A few years ago my father built a neat little desktop CNC machine capable of engraving plastic and cutting thin materail with a Dremel tool.
As with most DIY CNC machines the control of its steppers relied on a computer with a parallel port. Obviously this is an issue for people who like to use modern computers!
I have decided to tinker with the machine. The plan is to program an AVR micro controller to interpret G-Code fed to it over USB or read from an SD card. The setup would be nearly identical to the controls of a reprap 3d printer.
In the embed video you can see how I have programmed an ATMEG168 micro controller interfaced with a Pololu A4988 Stepper Driver to drive the Y axis of the desktop CNC into a micro switch endstop.
I am not sure how far ill take this project but it sure is fun to play with different things.
Starting to make some progress on my RepRap Prusa project.
I have purchased stepper motors and stepper motor controllers from Pololu. The stepper motor controllers are really just carrier or breakout boards for Allegro’s A4983 DMOS Microstepping Driver.
To test the controllers and stepper motors I interfaced them with my simple AVR ATMEGA 168 breakout board. With the digital outputs of the AVR connected to the enable, direction, step, and microstepping inputs of the stepper motor controller I was easily able to write a simple c program to test all of its features.
I have recently started work prototyping some ideas for a simple wireless remote controller for my robots.
Originally I was going to purchase some thumb joysticks available from Sparkfun to use for prototyping. Luckily I had the idea to use an old Playstation One Dual Shock controller that has been collecting dust for ages in my closet. It was kind enough to donate its innards for my purposes. Surprisingly the thumb sticks found inside the Playstaion controller are identical to the Sparkfun ones.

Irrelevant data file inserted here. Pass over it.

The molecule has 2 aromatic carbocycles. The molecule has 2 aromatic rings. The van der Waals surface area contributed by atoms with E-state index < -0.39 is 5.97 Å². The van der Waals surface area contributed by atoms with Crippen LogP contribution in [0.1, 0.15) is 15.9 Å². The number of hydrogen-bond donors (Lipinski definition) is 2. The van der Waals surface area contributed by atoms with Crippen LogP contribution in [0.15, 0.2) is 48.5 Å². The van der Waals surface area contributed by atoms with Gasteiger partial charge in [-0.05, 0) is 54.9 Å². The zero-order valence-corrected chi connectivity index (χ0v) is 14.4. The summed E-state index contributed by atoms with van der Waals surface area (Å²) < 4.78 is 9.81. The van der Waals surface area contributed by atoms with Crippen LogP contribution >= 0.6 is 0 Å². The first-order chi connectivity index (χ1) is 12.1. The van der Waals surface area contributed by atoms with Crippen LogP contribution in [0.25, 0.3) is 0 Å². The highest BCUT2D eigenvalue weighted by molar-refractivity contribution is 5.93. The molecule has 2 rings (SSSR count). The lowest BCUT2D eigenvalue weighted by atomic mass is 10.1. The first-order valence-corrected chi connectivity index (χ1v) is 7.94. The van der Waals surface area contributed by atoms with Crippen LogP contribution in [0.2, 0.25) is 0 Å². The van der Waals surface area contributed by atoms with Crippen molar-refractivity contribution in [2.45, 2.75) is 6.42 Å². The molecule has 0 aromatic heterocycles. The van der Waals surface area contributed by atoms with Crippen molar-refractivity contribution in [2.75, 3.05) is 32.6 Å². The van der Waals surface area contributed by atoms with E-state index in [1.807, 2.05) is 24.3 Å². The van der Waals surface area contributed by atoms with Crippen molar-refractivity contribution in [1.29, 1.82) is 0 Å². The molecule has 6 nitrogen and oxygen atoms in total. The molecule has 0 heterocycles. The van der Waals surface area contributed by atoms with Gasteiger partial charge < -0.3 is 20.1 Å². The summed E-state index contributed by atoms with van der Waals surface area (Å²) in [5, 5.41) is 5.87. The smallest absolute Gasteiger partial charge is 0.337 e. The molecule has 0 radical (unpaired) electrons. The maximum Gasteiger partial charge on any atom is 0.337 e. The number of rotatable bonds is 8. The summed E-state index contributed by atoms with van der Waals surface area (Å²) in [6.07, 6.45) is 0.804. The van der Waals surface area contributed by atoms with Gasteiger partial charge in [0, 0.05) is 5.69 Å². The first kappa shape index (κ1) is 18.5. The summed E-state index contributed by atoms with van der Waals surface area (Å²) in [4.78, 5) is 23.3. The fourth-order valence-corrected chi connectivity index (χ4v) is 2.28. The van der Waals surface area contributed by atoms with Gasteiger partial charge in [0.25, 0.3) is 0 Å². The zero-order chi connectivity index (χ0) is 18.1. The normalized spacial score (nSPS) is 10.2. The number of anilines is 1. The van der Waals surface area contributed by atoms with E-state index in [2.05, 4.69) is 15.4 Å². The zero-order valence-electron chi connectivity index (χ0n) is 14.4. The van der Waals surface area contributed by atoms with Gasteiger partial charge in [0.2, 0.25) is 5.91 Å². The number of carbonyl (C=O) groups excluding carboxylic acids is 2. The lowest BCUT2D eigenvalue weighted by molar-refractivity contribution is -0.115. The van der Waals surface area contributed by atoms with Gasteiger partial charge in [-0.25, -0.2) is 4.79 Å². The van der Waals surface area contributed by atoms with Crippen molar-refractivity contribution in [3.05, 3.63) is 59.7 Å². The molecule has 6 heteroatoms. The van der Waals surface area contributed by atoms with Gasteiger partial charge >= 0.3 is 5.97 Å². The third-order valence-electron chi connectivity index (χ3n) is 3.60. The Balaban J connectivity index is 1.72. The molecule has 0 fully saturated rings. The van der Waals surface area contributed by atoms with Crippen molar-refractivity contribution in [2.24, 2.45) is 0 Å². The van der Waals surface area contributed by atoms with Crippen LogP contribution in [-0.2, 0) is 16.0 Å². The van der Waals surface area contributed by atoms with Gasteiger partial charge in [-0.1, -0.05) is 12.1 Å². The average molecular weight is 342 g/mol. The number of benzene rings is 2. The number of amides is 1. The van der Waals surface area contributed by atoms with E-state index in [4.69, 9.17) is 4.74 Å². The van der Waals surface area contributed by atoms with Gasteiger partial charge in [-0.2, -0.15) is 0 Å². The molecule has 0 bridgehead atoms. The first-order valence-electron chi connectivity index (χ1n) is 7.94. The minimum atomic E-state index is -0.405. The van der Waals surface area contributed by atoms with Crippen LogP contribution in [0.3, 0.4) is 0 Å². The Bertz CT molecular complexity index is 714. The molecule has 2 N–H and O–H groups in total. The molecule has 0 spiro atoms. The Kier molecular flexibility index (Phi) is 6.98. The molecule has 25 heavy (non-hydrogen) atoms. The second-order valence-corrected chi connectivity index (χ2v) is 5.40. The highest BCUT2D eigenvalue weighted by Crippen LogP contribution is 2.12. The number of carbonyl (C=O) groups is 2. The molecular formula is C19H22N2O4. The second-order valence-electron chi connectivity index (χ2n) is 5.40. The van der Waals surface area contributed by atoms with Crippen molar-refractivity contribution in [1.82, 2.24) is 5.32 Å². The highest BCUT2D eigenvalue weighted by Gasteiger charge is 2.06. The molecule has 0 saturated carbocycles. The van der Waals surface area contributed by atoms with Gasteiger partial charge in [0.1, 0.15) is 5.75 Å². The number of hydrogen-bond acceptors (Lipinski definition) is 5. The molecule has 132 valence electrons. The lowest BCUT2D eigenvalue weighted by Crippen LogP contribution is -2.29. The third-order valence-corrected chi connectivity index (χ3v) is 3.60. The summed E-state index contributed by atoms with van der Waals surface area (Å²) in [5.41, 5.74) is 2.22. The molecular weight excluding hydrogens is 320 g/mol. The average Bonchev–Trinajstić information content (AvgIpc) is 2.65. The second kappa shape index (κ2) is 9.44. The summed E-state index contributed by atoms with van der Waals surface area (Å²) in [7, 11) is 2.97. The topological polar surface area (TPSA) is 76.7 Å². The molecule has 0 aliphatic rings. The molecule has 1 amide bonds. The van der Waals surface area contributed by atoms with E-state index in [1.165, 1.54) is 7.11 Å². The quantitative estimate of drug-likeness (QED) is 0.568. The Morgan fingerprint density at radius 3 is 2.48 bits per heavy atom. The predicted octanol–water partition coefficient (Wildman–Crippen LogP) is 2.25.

I went ahead and etched two breakout boards for the liberated thumb joysticks and have begun to interface them with one of my ATMEGA168 breakout boards. The software is really quite simplistic. It is just a matter of doing two analog to digital conversions for each axis of the joystick, forming a packet with the joystick readings and transmitting the packet out the micro’s USART to the Xbee module.
While working on a recent project I needed to generate a PWM signal from my ATMEGA644P in order to operate a SN754410 motor driver as a speed controller.
To generate the PWM I used the ATMEGA’s 8-bit Timer/Counter 2 configured for fast PWM mode. Fast PWM works as follows:
The timer will continually count up from ‘bottom’ to ‘top’. When ‘top’ is reached the counter will then wrap around and begin counting up from ‘bottom’ again. In this case we are using an 8 bit timer so ‘bottom’ will be equal to 0 and top will be equal to 255 decimal or FF hex. When the counter reaches the ‘compare’ value an output pin will be set. This pin will then reset when the counter wraps around to ‘bottom’. We are able to vary the value of ‘compare’ in order to generate a fixed frequency PWM signal with a variable duty cycle.